Laser iridotomy vs surgical iridectomy. Have the indications changed?

Arch Ophthalmol. 1985 Sep;103(9):1350-4. doi: 10.1001/archopht.1985.01050090102042.


The number of laser iridotomies in 1982 was more than four times the annual rate of surgical iridectomies performed before the laser was in common use at the Bascom Palmer Eye Institute, Miami. No single reason accounts for the increase. Only a minority of the increase is due to a 32% increase in our outpatient volume, a backlog of individuals with borderline indications who had not undergone surgery, or the number of iridotomies performed prophylactically for asymptomatic narrow angles. The proportion of eyes treated for each of several classic indications (acute attacks, chronic angle closure with pressure elevation or synechiae, aphakic pupillary block, etc) remained the same. However, eyes with acute attacks and their fellow eyes had iridotomy more promptly and more often with the availability of laser. In addition, the laser was applied earlier in the course of chronic angle closure. We believe that the increased use of an easy, low-risk procedure represents an improvement in the quality of care.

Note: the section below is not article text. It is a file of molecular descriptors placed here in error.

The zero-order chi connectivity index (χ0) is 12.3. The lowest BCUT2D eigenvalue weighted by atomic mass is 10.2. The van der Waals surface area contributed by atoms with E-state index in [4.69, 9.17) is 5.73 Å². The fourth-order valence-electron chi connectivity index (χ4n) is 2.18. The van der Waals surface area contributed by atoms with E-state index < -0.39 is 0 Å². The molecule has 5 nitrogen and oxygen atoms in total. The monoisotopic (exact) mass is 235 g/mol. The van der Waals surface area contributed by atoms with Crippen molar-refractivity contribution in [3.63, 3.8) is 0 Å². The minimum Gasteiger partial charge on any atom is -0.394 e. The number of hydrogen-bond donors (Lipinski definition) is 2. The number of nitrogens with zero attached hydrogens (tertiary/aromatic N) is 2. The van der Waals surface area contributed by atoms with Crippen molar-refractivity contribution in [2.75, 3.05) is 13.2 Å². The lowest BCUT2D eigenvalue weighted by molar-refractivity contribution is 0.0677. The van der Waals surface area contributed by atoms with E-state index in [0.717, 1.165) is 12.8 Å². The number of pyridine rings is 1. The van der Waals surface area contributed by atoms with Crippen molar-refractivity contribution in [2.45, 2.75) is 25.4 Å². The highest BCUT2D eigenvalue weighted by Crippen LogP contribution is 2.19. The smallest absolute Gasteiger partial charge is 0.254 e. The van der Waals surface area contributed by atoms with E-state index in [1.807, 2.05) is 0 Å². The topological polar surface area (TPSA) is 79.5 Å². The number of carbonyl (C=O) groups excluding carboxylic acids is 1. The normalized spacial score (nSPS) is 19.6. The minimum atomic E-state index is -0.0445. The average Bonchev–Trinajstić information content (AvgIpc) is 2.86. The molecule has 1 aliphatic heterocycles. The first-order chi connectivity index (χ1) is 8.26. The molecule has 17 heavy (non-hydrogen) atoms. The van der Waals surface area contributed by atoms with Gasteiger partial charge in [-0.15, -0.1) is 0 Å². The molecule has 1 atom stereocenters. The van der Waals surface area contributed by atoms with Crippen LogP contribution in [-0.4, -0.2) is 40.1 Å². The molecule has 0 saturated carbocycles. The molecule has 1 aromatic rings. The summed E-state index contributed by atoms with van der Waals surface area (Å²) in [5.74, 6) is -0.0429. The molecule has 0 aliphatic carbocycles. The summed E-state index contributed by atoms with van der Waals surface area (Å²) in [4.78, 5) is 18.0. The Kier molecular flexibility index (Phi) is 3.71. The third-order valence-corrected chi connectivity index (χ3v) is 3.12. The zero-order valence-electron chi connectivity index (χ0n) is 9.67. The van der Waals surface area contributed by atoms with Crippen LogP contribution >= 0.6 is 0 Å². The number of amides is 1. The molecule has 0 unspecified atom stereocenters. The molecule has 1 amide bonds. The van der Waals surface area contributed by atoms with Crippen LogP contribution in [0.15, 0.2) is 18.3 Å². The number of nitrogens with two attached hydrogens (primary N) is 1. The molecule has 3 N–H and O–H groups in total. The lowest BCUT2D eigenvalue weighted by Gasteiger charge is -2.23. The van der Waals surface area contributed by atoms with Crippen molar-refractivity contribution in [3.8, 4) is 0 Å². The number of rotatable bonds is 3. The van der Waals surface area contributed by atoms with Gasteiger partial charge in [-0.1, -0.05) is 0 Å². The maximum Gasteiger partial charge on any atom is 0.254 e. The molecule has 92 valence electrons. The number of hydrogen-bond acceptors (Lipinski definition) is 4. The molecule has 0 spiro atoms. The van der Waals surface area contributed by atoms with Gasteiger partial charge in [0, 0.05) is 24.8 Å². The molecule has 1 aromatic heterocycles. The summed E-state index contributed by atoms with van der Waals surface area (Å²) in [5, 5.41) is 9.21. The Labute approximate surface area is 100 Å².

Publication types

  • Comparative Study
  • Research Support, Non-U.S. Gov't

MeSH terms

  • Adult
  • Aged
  • Chronic Disease
  • Female
  • Glaucoma / physiopathology
  • Glaucoma / surgery*
  • Humans
  • Intraocular Pressure
  • Iris / surgery*
  • Laser Therapy*
  • Male
  • Middle Aged
  • Retrospective Studies
  • Vision, Ocular